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More farmers Join Protest at Delhi's Borders Following Harvest Season

Chintu Das
Chintu Das
Farmer's Protest

The Samyukta Kisan Morcha (SKM) said that farmers in large numbers have begun flocking to Delhi after the harvesting season to bolster the agitation against the Centre's latest farm laws.

Just one way for the Centre to break the deadlock with the protesting farmers is for it to repeal the controversial farm laws and pass legislation ensuring the minimum support price (MSP), according to the study.

“Unless the government is similarly concerned about farmer welfare, the three laws should be repealed immediately and a new MSP law enacted. Farmers would only be able to roll back the protest if they use this method; otherwise, the protest would get stronger by the day,” he added.

Mr. Pal, who also attended the International Press Conference at the Press Club in Geneva practically, said that the Indian government refused to consult farmers, farmer organizations, citizens residing in rural areas, pro-farmer economists, or political parties while drafting the contentious legislation, in breach of a UN resolution that grants rural dwellers a right on such matters.

“While demonstrating against these Acts, we, the farmers of India, have a very legitimate argument, and the government has abused our rights as guaranteed by the United Nations declaration of 2018.” Second, we do not get MSP or a fair price for our crops, and we demand that our government pass legislation to address this,” Pal, who is also the president of the Punjab Krantikari Kisan Union, said.

The SKM said that, rather than improving the farm sector, the government is producing "cheap labor" in urban areas as a result of the "agrarian crisis." “There have been records of migrant laborers traveling long distances from all over the world. Neoliberal strategies are to blame for this threat. These three agricultural laws are a major step toward promoting these policies. “As a product of the free economy and privatization, tens of thousands of workers are now scavenging in cities for low wages,” it added.

“Rather than improving the farming sector, the government aims to establish cheap labor in urban areas by inducing an agrarian crisis, but farmers and laborers will strike back at all costs,” it said. Pal said farmer organizations and volunteers have begun packing food packets to be distributed at bus depots and railway stations in the national capital, amid an influx of migrant workers from the NCR due to the coronavirus-induced lockdown in Delhi.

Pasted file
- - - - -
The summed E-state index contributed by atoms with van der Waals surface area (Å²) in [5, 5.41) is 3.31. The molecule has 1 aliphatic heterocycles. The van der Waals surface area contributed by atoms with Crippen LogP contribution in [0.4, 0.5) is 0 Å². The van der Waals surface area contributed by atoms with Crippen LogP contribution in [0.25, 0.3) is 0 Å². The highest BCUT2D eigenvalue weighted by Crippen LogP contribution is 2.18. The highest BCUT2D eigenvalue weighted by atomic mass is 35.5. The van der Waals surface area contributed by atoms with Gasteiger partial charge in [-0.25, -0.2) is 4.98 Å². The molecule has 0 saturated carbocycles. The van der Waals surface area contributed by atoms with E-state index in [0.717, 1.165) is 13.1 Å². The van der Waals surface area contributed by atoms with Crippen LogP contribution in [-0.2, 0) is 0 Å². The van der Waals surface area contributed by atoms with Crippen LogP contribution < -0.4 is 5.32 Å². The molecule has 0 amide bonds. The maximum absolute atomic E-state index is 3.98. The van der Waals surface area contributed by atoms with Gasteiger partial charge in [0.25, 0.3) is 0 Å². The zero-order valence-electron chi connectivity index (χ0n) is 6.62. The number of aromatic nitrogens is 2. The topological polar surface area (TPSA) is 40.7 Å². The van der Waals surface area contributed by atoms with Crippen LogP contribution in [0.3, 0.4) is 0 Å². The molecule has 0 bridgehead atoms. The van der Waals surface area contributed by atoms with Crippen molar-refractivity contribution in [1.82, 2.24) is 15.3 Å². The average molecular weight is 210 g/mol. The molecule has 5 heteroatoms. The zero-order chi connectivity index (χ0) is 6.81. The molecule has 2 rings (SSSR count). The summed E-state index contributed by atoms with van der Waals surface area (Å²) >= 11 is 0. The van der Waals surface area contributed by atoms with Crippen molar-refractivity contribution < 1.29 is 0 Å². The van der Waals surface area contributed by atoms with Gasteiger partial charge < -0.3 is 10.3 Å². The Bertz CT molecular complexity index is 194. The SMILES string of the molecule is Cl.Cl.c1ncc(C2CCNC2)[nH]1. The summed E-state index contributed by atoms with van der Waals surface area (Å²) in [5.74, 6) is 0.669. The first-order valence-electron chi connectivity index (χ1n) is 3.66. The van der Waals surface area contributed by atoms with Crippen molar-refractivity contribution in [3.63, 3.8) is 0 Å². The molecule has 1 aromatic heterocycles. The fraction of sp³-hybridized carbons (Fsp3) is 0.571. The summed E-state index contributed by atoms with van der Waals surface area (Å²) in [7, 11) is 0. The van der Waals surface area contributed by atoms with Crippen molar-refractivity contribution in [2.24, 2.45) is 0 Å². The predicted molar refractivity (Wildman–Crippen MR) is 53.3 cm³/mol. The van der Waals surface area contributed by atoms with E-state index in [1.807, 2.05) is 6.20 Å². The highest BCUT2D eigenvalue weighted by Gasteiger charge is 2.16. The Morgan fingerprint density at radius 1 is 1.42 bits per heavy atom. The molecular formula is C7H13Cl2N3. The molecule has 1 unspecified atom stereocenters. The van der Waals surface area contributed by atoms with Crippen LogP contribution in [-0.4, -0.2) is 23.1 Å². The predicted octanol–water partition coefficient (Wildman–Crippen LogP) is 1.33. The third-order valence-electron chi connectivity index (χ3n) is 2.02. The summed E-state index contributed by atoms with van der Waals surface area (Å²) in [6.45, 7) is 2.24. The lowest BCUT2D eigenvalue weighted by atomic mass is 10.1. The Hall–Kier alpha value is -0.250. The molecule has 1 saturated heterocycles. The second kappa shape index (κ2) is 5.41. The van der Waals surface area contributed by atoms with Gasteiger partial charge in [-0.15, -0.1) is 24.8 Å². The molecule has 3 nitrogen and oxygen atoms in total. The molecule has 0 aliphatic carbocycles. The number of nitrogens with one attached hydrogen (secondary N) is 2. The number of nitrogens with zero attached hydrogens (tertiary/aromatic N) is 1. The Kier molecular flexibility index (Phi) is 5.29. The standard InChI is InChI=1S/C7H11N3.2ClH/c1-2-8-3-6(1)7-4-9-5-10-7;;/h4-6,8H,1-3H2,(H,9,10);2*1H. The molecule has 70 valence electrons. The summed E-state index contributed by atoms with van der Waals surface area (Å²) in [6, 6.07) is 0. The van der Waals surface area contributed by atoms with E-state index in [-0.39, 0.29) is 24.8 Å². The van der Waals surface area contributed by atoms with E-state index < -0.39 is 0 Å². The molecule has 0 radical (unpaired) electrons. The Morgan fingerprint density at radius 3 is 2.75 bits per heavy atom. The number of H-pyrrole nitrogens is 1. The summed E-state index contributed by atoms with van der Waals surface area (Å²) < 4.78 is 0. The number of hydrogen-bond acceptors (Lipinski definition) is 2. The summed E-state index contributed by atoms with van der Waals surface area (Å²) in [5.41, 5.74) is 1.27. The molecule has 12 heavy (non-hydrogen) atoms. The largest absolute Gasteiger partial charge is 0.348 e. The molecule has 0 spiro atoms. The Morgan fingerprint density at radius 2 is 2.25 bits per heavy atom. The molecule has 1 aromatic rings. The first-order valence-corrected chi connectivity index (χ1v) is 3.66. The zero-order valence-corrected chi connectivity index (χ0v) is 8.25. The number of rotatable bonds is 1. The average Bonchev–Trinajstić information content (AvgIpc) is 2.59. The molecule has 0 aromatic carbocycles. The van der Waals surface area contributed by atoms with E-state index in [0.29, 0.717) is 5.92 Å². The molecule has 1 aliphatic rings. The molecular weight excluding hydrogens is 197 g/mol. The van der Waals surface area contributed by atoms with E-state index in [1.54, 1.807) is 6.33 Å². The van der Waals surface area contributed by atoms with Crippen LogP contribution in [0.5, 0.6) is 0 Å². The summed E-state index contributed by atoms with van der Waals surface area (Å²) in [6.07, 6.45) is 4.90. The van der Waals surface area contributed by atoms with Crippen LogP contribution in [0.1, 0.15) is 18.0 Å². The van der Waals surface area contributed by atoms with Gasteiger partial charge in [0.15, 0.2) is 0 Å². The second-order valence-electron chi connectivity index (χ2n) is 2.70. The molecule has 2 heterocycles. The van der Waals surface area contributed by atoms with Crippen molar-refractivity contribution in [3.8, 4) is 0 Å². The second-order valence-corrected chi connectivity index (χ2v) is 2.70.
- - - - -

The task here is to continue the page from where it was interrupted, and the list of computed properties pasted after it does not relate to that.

“At the Anand Vihar bus stand, food was given to escaping migrant workers,” he said. The SKM also accused the BJP's IT cell of spreading false information about farmers obstructing the battle against the COVID-19 pandemic by blocking trucks carrying oxygen and other necessities on Delhi's outskirts, spreading the disease.

“All of these misleading narratives was condemned and opposed by the SKM. Farmers never intended to sleep on the streets or abandon their homes and property. Farmers have been treated inhumanely by the authorities, according to the farmers' organization.

“The farmers don't want something new; what they want is to keep what they have. They are battling both the coronavirus and the government in this fight for survival,” it said. The SKM also said that the government was "running away" from its obligations during the pandemic, but chose to blame the farmers instead.

In particular, considering the serious difficulties they face as a result of the continuing unrest, the demonstrators have been more than eager to assist locals and others on humanitarian grounds, according to the study.

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